Today, 55 out of 75 commercial reactor sites in the United States have licensed and built on-site dry storage facilities, or ISFSIs, to house a portion of their spent nuclear fuel from prior years of operation. Of the remaining 20 sites, nine are currently pursuing ISFSI licensing (so presumably have plans to build ISFSIs in the near future), while 11 have not yet announced plans to pursue ISFSI licenses. Figure 1 shows the locations of ISFSIs currently licensed. Note that four site-specific licences are for non-commercial reactor sites (DOE TMI Storage, DOE Idaho Spent Fuel Facility, Private Fuel Storage, and GE Morris) and four site-specific licences are at sites that also carry general licenses (Surry, Robinson, Oconee, and North Anna).

Figure 2 shows an illustration of the DOE’s original fuel programme’s likely fuel handling capacity in comparison to needs over the period from 1998 to 2042. The graph depicts the cumulative industry-wide spent fuel discharges in the colour-shaded areas, and the total removal capability of the intended DOE programme as the red line sloping steadily towards the upper right. At the planned start date of the programme in 1998, there would have already been about 40,000 metric tons of uranium (MTU), with about 4400 MTU of this stored at shut-down sites and a small amount (1600 MTU) in excess of existing pool storage capacities at the time (that is, already moved to plant-specific ISFSIs). The majority of the remaining spent fuel would have been (and was, in 1998) in the at-reactor fuel pools. Annual discharges from reactors to storage pools were increasing at around 2000 MTU per year (the slope of the top of the shaded area in the figure), but only a small portion of this (the blue area) would have been occurring at reactors facing pool capacity constraints. That is, most plants would have still had unused pool capacity, as shown in the grey shaded area.

ISFSIs typically cost about $40 million to build, around $0.8 to $1.0 million per cask, and then a few million dollars per year to monitor and maintain. Since 1998, nuclear owners have collectively spent about $3 billion building ISFSIs and cask systems at nearly every reactor site. Going forward, owners and utility ratepayers will continue to spend roughly $200 million per year on ISFSI operations and maintenance (O&M). As explained further in this paper, some of these ongoing costs could be avoided with a few centralized interim facilities if a new federal programme begins soon.

If there is a silver lining to these on-site solutions and increased costs borne by most plants, it is that the experience gained in developing private ISFSIs will help improve the efficiency and effectiveness of a new federal spent fuel programme. Several storage canister types and cask designs have been vetted and approved by the NRC. ISFSI development has also resolved a number of technical obstacles to spent fuel management, including accommodating non-standardized fuel such as failed fuel and Greater-Than-Class-C waste. So far, nuclear owners have transported more than 1400 casks from at-reactor pools to ISFSIs, each usually holding about 10 to 12 MTUs of spent fuel. In aggregate, this is equivalent to about 25% of the total US commercial spent nuclear fuel discharged to January 2011, according to the Nuclear Energy Institute. Since the mid-1990s (after it became clear that nuclear owners could not expect timely fuel removal under the DOE programme), ISFSIs have been built at a rate averaging three new facilities per year, as shown in Figure 3. This experience in the planning, engineering, and operational aspects of dry storage gives the industry a stepping-stone to larger-scale dry storage.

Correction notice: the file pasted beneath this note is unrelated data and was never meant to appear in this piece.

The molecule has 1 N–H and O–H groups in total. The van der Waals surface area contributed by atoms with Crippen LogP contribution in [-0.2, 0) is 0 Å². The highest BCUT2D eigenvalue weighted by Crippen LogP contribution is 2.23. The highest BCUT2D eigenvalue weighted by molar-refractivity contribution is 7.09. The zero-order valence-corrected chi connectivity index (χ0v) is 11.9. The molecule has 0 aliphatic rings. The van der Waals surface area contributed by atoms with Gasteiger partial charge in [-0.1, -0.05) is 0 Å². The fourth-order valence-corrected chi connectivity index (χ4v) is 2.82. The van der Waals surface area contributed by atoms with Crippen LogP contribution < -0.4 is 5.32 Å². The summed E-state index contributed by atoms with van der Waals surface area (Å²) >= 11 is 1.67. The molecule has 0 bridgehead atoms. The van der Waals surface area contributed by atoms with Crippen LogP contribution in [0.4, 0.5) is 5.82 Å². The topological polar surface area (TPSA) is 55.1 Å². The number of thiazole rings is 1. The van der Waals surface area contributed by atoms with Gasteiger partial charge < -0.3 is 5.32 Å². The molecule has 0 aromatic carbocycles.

New programme: size and pace

Although Yucca Mountain was not developed, the funding for the project did occur and continues today, at roughly $800 million per year from US commercial nuclear plant operators, based on the Nuclear Waste Fund fee of 0.1¢ per kWh of generation. Access to these funds for a new federal fuel removal programme using centralized dry storage facilities would require legislative changes (which are addressed in detail in the 2012 Blue Ribbon Commission report), but with those changes the current funding mechanism would likely be sufficient to cover most or all of the costs of building and managing large-scale federal interim dry storage facilities. A 2009 study by the Electric Power Research Institute (EPRI–1018722) estimated the capital cost for a 60,000 MTU site (about 6000 casks) to be $757 million. A site this size would be able to handle all the spent fuel currently in at-reactor ISFSIs and all the additional spent fuel discharges through 2030. Two of these facilities would be large enough to hold the entire industry’s discharges from existing plants, including all fuel currently stored in wet pools and all future discharges through 2050. The capital cost for one of these sites could be covered with a single year’s collections under the current funding mechanism — meaning the new programme could be pursued without putting any new strain on federal budgets (no new taxes or borrowing).